The trial of the Iraqi journalist who threw his shoes at President Bush was postponed on Tuesday. They are trying to decide whether to charge him with assaulting or just insulting Bush.
But Bush can pick up the phone today, call his Iraqi puppet Nuri al-Maliki, and tell him to let Muntadhar al-Zeidi go. At the very least he can tell him to stop torturing the shoe-hurling TV correspondent. Better still, Bush can ask al-Maliki to pardon him.
On the night of the shoe toss, a BBC correspondent in Washington jumped the gun by saying that at least in post-Saddam Iraq a man could hurl his footwear at the American Commander-in-Chief. That was before news of the torture leaked. Al-Zeidi's screams could be heard though from the next room as Bush perversely joked about the whole thing.
In fact, if you look at Bush's face after he emerges from his crouch after the first shoe was flung, you can see a distinctly Bushian smirk on his face, a look now familiar to millions of people. That twisted smile showed he was comfortable: he was on his own level now, dodging a shoe, rather than reporters' questions. "Bring it on." That's Bush's approach. Something he can grasp much better than policy: a guy throwing his shoes at him.
Then Bush revealed yet again the feebleness of his mind when he explained what he thought was al-Zeidi's motive for launching two missiles at his head: He was trying to get on TV. That's right. A famous man like Bush who is on TV every day can only think that others who aren't are jealous and seek the same limelight. Imagine that: accusing a TV correspondent, who's already on TV every day, of wanting to be on TV.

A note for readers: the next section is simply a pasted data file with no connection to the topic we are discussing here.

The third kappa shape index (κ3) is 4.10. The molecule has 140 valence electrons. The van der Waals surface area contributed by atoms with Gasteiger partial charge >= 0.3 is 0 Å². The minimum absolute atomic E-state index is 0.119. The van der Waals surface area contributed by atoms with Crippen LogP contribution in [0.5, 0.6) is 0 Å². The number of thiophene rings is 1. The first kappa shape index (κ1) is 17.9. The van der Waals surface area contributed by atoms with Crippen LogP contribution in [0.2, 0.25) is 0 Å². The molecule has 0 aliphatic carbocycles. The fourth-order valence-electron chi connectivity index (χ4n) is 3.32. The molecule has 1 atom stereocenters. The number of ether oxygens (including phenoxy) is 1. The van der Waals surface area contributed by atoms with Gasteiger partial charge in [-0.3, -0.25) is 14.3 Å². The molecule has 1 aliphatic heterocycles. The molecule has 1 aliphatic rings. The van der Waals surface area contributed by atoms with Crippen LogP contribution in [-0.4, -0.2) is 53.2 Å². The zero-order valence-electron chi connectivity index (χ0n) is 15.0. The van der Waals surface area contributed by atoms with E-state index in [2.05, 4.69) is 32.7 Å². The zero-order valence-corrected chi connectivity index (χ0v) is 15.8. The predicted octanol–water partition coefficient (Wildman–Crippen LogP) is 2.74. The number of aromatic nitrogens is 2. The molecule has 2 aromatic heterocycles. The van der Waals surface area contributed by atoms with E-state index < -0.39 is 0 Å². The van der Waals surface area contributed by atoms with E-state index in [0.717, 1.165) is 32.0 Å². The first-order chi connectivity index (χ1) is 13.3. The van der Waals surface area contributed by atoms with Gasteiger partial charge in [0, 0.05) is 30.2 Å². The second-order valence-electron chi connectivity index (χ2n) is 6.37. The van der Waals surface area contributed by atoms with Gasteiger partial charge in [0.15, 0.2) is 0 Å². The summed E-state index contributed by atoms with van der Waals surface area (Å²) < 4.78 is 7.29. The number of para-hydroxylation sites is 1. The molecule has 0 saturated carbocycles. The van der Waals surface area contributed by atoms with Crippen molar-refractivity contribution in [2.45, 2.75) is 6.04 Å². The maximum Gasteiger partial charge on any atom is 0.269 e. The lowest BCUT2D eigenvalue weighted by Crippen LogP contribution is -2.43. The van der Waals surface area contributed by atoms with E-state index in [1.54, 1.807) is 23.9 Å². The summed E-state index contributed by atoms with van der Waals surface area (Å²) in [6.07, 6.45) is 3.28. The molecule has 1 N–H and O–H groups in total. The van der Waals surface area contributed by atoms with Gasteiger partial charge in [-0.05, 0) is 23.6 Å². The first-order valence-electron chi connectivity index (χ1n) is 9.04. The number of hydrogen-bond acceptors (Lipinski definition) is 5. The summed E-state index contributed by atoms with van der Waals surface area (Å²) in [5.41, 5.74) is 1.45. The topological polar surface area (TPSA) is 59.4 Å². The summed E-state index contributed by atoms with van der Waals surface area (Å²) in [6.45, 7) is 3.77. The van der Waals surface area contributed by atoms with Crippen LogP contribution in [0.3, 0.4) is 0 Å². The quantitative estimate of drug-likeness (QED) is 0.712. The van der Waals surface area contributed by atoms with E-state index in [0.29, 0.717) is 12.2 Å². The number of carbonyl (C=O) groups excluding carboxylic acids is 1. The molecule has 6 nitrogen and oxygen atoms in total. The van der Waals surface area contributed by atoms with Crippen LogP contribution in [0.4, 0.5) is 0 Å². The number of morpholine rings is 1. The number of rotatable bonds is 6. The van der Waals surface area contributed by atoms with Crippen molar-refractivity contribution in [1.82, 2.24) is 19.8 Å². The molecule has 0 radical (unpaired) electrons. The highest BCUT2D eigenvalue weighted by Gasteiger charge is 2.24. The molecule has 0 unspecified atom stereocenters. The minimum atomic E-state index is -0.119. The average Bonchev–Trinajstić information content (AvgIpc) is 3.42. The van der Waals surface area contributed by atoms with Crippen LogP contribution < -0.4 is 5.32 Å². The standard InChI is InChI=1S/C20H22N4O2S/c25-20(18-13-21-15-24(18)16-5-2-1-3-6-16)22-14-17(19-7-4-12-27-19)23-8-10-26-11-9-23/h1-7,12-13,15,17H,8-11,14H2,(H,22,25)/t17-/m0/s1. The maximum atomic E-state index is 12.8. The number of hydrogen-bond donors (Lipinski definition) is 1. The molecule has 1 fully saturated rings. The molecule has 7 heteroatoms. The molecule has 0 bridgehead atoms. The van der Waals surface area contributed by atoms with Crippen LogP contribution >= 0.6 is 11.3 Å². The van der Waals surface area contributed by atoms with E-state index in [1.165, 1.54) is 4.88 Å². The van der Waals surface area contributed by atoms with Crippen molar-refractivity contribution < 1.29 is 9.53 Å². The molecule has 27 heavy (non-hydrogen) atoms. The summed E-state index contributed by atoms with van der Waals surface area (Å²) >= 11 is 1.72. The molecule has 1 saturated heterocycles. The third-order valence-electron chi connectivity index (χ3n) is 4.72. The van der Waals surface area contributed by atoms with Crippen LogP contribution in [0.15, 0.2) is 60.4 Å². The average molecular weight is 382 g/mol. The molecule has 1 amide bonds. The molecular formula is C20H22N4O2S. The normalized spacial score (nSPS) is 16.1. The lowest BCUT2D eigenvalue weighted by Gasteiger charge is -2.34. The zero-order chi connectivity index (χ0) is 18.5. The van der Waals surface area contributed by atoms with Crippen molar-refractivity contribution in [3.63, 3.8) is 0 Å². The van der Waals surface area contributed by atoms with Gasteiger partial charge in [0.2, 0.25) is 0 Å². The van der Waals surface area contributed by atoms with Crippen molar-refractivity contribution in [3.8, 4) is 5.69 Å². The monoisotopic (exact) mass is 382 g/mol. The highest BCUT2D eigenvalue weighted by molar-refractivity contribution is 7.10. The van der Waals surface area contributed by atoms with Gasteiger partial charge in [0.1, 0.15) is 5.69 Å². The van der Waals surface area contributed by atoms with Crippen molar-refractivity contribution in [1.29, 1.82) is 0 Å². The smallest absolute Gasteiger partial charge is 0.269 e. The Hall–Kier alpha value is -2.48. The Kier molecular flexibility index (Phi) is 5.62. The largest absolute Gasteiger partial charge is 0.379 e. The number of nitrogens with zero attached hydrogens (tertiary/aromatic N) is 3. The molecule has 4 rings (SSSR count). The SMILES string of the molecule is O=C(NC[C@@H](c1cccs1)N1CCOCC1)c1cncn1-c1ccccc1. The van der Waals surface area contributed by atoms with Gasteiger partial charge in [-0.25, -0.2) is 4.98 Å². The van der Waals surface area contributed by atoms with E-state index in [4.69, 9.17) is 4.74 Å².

No. Let's take al-Zeidi's own words to explain his motive. "This is a gift from the Iraqis: This is the farewell kiss, you dog!" came with the first shoe. "This is from the widows, the orphans and those who were killed in Iraq" came with the second. Seems pretty straightforward.
Yet Bush ignored these words and actually said, "I don't know what the guy's beef is."
Of all the insensitive, indeed socio-pathological statements of Bush, going beyond his lack of concern for the suffering of his own citizens (if not of his own class) in New Orleans, was this declaration. He did not know what complaint an Iraqi could possibly have against him.
A man of character, of any decency, indeed a normal human being, let alone a statesman, would say, "I understand the vast suffering of the Iraqi people, the tremendous loss of life, much of it because of mistakes on America's part [of course all of it was set in motion by the US, but Bush would never go that far]. I understand this man's frustration and why he took it out on me. As a Christian man of deep faith, I forgive Mr. al-Zeidi and I call on the Iraqi government to release him and pardon him of any crime."
Since the attack was directed at Bush, and al-Maliki owes his job to him, how could he refuse such a call?
Instead we will soon learn the list of rogues and criminals Bush will pardon, under a quirk of the Constitution in which monarchial powers survived in the presidency. This is not unique to Bush. Presidential pardons have no place in a democracy.
But if he is going to pardon anyone, it should be the man who gave expression to the frustration of the Iraqi people and Arabs everywhere who suffered enough from the decisions of a man who cannot understand what they are complaining about.